Ancient City Unearthed Under Biblical Ruins In Israel
A recent discovery of a 14th-century Canaanite city buried under the ruins of another city in Israel has been unearthed.
LiveScience reports that traces of an Egyptian amulet of Amehotep III as well as several other pottery pieces from the Bronze Age have been uncovered at the Gezer site.
Gezer was a major center sitting on the trade routes between Africa and Asia, where remains of the city suggest that the site was used longer than previously thought. It was an ancient city that has been important since the Bronze Age, since it was on the Way of the Sea, also known as Via Maris, which was an ancient trade route connecting Egypt, Syria, Anatolia and Mesopotamia. Ruled by the Canaanites, Egyptians and Assyrians, the city was mentioned in biblical accounts where the city was given to King Solomon in the 10th century B.C. as a wedding gift after marrying his daughter.
"It's always changed hands throughout history," Ortiz told LiveScience.
The site has been excavated for around a century, where most of the excavations date to the 10th through 8th centuries B.C., where it is also noted to have some of the largest underground water tunnels of ancient times, where it was likely to keep the water supply safe in the case of an attack.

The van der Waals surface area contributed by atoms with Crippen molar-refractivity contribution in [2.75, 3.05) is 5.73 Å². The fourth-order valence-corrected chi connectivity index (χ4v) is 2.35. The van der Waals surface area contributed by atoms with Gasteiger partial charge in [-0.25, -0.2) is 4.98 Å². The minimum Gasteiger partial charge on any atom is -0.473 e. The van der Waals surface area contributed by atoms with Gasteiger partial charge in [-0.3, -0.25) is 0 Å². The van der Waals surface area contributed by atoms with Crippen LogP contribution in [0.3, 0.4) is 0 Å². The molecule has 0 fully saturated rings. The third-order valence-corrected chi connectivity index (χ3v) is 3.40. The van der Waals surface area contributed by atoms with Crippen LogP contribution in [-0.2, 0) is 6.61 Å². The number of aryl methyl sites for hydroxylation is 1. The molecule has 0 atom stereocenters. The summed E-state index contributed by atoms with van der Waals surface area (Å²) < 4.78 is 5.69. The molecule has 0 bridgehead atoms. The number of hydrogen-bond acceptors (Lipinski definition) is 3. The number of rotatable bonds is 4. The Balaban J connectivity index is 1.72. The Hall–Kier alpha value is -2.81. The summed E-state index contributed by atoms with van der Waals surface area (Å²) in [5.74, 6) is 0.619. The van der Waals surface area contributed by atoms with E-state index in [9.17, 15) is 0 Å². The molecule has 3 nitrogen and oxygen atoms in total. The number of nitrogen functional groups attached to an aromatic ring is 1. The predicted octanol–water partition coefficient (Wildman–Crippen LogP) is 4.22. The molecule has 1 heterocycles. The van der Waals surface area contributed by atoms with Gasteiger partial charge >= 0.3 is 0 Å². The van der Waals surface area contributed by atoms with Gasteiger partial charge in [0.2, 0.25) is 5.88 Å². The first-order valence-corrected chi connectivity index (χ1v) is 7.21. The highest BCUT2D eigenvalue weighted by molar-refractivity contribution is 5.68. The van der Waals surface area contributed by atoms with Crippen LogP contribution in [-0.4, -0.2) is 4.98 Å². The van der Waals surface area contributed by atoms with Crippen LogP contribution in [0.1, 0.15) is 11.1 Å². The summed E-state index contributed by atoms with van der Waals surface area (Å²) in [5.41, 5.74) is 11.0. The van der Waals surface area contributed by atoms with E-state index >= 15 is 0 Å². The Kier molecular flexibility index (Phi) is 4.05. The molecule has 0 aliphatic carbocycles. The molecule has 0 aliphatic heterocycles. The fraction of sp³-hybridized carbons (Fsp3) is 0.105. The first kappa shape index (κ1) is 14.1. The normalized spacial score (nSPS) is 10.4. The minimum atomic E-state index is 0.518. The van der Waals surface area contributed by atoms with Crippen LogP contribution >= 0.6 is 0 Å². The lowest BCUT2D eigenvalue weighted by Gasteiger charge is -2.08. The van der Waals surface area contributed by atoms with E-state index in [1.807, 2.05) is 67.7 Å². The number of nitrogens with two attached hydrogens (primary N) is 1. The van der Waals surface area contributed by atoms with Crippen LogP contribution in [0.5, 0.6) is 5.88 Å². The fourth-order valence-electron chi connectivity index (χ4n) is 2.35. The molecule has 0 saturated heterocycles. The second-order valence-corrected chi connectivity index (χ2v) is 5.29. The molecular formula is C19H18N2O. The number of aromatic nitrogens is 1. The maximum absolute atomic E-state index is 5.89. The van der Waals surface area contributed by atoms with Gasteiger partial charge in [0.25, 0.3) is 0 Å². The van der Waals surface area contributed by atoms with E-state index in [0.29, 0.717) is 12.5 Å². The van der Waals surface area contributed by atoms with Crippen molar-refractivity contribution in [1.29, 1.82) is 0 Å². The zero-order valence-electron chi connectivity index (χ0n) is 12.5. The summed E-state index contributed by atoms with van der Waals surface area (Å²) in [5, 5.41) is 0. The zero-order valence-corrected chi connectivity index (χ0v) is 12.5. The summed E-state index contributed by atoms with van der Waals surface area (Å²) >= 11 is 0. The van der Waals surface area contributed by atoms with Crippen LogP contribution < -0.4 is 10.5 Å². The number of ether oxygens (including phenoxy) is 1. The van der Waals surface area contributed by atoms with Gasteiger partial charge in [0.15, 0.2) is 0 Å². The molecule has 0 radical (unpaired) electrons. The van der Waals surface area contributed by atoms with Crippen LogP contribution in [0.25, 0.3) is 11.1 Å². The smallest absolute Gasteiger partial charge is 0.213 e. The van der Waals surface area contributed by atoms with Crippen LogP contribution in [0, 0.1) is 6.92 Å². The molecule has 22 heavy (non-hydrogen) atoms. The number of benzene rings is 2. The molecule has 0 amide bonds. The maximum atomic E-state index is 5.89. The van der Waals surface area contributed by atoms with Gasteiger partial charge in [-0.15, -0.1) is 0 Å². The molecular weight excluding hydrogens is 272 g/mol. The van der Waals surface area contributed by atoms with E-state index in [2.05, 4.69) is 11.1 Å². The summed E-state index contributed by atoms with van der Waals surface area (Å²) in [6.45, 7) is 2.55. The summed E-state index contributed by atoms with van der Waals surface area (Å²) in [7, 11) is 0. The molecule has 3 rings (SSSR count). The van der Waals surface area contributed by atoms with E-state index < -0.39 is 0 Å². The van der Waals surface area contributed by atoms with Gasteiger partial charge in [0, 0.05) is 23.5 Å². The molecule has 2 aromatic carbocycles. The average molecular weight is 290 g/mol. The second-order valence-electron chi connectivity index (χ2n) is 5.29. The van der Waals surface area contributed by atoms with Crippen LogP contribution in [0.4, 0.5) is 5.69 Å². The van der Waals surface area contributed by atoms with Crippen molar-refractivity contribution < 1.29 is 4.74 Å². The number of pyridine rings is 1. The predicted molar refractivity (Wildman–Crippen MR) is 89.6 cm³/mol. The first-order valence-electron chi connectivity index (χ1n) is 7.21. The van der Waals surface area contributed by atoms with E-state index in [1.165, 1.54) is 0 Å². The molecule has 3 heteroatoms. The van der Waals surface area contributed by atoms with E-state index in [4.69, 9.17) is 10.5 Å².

Earlier this summer, Steven Ortiz, co-director of the site's excavations and biblical scholar at the Southwestern Baptist Theological Seminary in Fort Worth, TX, and his colleague Samuel Wolff of the Israel Antiquities Authority noticed traces of a more ancient city from centuries before King Solomon. A section was dated to about the 14th century B.C., which contained a scarab, or beetle, amulet from King Amenhotep III, who was the grandfather of King Tut. The pottery found was also from the Philistines.
"It's not surprising that a city that was of importance in the biblical kingdoms of Israel and Judah would have an older history and would have played an important political and military role prior to that time," Andrew Vaughn, a biblical scholar and executive director of American Schools of Oriental Research told LiveScience. "If you didn't control Gezer, you didn't control the east-west trade route."
However, when the road relocated during the Roman period, Gezer was deemed unimportant, suffering conquer and left in ruin.
"Just like today when you have a ghost town - where you move the train and that city goes out of use," Ortiz said.
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